This paper offers an introductory discussion on how archives contain and disseminate information, considered within the context of what is hidden and revealed during the process of creating archival collections. Here, the view is put forth that archival collections can be conceptualized as works, and acts of archival access and use, as acts of reading. The archivist, in evaluating and making accessible archival collections, helps to determine what archival information will remain hidden, and what will be revealed, within a body of records, and how the user will read the archival work.

Archives can be described as assemblages. As objects, they are made up of bodies of records, structures for containing records, and structures for representing and facilitating access to records. They are also defined by policies and practices that determine how they are to be processed, appraised, arranged, and described. The creators of records and the archivist both contribute to the artifactual identity of archival collections. Creators generate the archival content, which is later augmented by the archivist’s contribution of archival structures and interpretations, if the records are selected for retention within an archival repository. The records creator and the archivist are collaborators in the creation and construction of archival collections.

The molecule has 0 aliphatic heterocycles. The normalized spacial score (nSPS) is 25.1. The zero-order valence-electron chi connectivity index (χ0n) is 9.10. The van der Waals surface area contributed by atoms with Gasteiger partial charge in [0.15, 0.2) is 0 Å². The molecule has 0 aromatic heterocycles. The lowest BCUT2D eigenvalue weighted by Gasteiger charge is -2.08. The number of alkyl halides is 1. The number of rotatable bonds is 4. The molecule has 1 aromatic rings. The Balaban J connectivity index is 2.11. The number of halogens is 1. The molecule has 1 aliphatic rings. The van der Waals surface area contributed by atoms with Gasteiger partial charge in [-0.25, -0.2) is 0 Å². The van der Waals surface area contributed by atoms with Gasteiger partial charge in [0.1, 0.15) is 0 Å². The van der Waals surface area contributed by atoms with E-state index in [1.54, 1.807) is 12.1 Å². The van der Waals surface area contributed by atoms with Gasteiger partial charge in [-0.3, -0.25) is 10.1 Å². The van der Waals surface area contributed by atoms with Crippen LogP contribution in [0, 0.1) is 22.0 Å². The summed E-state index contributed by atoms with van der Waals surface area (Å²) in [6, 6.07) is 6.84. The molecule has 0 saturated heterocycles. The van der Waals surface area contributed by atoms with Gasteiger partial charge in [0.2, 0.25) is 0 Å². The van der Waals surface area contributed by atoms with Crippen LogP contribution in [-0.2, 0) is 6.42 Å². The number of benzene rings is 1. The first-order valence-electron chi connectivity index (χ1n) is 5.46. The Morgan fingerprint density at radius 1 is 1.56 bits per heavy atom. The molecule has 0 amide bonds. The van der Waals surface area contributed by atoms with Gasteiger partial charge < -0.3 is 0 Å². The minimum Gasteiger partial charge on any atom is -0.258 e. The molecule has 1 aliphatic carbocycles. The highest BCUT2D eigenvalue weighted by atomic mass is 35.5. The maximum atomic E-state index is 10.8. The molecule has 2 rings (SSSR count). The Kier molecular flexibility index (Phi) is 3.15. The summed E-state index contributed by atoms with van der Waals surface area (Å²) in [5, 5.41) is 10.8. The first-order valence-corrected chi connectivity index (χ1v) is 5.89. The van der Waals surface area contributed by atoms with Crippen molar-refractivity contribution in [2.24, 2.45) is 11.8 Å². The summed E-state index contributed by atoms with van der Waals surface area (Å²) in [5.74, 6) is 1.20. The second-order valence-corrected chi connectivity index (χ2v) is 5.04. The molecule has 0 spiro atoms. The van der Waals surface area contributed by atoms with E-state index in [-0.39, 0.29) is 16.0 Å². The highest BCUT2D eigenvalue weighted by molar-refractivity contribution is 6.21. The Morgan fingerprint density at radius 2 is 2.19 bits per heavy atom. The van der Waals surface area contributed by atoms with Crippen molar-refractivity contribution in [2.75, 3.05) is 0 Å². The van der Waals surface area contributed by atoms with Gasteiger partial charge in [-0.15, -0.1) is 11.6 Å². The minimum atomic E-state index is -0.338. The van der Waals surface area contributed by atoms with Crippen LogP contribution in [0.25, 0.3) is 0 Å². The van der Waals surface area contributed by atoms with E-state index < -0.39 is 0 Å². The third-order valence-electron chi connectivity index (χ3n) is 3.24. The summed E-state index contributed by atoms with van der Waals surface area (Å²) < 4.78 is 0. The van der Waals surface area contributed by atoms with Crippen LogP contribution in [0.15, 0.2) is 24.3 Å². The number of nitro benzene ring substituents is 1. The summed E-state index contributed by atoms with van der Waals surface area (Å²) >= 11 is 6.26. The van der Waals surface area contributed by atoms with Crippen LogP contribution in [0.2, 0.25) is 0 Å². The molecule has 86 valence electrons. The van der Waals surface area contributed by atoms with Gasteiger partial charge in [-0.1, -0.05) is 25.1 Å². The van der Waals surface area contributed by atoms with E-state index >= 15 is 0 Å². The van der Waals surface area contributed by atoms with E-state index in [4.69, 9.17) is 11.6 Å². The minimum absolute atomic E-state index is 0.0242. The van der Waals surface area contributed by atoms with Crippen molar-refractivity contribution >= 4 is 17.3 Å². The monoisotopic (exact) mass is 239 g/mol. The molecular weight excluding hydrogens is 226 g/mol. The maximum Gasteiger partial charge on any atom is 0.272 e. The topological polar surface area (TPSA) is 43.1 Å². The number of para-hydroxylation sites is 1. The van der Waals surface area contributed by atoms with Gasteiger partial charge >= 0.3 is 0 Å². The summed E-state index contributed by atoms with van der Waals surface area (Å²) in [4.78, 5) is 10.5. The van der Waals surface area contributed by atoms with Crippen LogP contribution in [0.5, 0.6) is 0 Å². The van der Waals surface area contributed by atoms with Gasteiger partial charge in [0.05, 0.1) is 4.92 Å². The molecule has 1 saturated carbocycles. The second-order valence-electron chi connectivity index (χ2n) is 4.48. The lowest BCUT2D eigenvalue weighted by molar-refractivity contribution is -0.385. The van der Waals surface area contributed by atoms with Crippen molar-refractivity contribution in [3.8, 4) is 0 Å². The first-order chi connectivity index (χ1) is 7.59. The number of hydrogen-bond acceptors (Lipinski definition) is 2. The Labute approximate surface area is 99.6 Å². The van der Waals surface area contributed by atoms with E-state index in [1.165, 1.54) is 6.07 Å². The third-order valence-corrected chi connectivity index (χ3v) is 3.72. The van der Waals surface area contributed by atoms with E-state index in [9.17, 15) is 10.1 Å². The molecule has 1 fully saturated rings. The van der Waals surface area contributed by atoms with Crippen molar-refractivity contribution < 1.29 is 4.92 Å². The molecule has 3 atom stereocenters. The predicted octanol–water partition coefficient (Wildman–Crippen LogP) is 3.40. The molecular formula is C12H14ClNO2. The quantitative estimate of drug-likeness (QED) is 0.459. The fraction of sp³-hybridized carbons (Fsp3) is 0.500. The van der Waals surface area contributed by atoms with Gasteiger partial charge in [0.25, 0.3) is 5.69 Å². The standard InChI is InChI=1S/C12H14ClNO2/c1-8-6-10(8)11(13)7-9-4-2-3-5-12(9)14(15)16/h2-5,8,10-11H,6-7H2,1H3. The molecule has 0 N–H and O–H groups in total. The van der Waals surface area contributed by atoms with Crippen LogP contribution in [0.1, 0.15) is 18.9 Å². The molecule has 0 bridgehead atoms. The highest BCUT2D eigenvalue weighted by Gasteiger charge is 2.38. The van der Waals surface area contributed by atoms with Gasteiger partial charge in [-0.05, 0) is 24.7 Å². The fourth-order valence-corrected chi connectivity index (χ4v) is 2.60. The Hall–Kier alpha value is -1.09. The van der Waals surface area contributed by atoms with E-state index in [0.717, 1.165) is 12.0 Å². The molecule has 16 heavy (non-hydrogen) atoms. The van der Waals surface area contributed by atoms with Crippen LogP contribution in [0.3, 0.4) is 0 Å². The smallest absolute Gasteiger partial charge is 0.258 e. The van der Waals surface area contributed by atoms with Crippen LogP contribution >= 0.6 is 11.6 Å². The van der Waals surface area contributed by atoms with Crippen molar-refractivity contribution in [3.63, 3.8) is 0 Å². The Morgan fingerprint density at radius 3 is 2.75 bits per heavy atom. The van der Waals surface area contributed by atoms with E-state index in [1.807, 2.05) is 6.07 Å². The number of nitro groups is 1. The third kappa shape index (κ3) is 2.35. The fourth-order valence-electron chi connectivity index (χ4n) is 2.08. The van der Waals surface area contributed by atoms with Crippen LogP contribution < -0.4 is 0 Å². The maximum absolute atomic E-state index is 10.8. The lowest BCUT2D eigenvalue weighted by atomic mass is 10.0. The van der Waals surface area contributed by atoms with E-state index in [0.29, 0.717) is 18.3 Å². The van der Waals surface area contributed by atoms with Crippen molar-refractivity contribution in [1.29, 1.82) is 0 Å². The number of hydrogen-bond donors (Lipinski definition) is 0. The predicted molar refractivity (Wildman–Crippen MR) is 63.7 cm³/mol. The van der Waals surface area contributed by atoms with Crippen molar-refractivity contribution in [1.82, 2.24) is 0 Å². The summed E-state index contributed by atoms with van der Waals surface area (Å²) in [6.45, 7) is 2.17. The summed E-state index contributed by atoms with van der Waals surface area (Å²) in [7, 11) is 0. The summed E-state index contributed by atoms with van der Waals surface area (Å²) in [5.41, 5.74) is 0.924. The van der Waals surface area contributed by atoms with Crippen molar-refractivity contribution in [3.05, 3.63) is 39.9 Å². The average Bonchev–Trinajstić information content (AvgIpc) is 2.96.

In considering the nature of hiddenness in archives, I offer the perspective that conceptualizing archival use as an act of reading can be helpful in positioning archives as works that are constructed and maintained so that they may be read. This perspective can also aid in better understanding the role of the archivist in constructing archival objects, and in facilitating archival reading and reception. This can allow for a consideration of what can, and what cannot, be read within archival collections.